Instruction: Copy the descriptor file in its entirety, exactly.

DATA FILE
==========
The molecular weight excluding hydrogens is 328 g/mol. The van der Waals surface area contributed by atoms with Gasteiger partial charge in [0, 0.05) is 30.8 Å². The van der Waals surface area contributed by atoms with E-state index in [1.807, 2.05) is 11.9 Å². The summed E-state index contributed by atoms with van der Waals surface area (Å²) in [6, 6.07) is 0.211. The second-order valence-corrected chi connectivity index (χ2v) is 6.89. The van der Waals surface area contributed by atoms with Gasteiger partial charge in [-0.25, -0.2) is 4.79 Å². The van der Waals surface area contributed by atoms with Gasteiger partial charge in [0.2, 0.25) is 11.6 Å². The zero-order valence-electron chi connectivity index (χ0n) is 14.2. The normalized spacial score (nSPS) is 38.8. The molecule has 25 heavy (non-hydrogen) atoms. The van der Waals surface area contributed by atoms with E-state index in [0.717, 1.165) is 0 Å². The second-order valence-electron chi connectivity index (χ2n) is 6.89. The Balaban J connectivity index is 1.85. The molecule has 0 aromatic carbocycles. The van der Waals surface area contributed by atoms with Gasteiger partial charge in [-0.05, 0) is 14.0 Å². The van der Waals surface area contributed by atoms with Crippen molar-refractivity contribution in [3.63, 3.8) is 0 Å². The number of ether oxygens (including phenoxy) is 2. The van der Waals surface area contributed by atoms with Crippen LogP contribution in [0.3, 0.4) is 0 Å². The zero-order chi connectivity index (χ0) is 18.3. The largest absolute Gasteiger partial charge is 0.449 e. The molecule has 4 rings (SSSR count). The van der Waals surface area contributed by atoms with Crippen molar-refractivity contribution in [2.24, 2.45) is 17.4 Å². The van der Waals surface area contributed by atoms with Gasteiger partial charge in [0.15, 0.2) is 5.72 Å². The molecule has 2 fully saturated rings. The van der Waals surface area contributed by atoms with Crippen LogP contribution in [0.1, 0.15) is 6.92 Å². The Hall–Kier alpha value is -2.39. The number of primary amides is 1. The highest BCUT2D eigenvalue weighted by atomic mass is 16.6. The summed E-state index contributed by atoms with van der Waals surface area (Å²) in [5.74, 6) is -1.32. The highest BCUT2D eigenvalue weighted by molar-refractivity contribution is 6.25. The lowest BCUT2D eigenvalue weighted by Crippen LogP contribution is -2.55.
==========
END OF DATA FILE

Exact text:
The molecular weight excluding hydrogens is 328 g/mol. The van der Waals surface area contributed by atoms with Gasteiger partial charge in [0, 0.05) is 30.8 Å². The van der Waals surface area contributed by atoms with E-state index in [1.807, 2.05) is 11.9 Å². The summed E-state index contributed by atoms with van der Waals surface area (Å²) in [6, 6.07) is 0.211. The second-order valence-corrected chi connectivity index (χ2v) is 6.89. The van der Waals surface area contributed by atoms with Gasteiger partial charge in [-0.25, -0.2) is 4.79 Å². The van der Waals surface area contributed by atoms with Gasteiger partial charge in [0.2, 0.25) is 11.6 Å². The zero-order valence-electron chi connectivity index (χ0n) is 14.2. The normalized spacial score (nSPS) is 38.8. The molecule has 25 heavy (non-hydrogen) atoms. The van der Waals surface area contributed by atoms with E-state index in [0.717, 1.165) is 0 Å². The second-order valence-electron chi connectivity index (χ2n) is 6.89. The Balaban J connectivity index is 1.85. The molecule has 0 aromatic carbocycles. The van der Waals surface area contributed by atoms with Gasteiger partial charge in [-0.05, 0) is 14.0 Å². The van der Waals surface area contributed by atoms with Crippen molar-refractivity contribution in [3.63, 3.8) is 0 Å². The number of ether oxygens (including phenoxy) is 2. The van der Waals surface area contributed by atoms with Crippen LogP contribution in [0.3, 0.4) is 0 Å². The zero-order chi connectivity index (χ0) is 18.3. The largest absolute Gasteiger partial charge is 0.449 e. The molecule has 4 rings (SSSR count). The van der Waals surface area contributed by atoms with Crippen molar-refractivity contribution in [2.24, 2.45) is 17.4 Å². The van der Waals surface area contributed by atoms with Gasteiger partial charge in [0.15, 0.2) is 5.72 Å². The molecule has 2 fully saturated rings. The van der Waals surface area contributed by atoms with Crippen LogP contribution in [0.1, 0.15) is 6.92 Å². The Hall–Kier alpha value is -2.39. The number of primary amides is 1. The highest BCUT2D eigenvalue weighted by atomic mass is 16.6. The summed E-state index contributed by atoms with van der Waals surface area (Å²) in [5.74, 6) is -1.32. The highest BCUT2D eigenvalue weighted by molar-refractivity contribution is 6.25. The lowest BCUT2D eigenvalue weighted by Crippen LogP contribution is -2.55.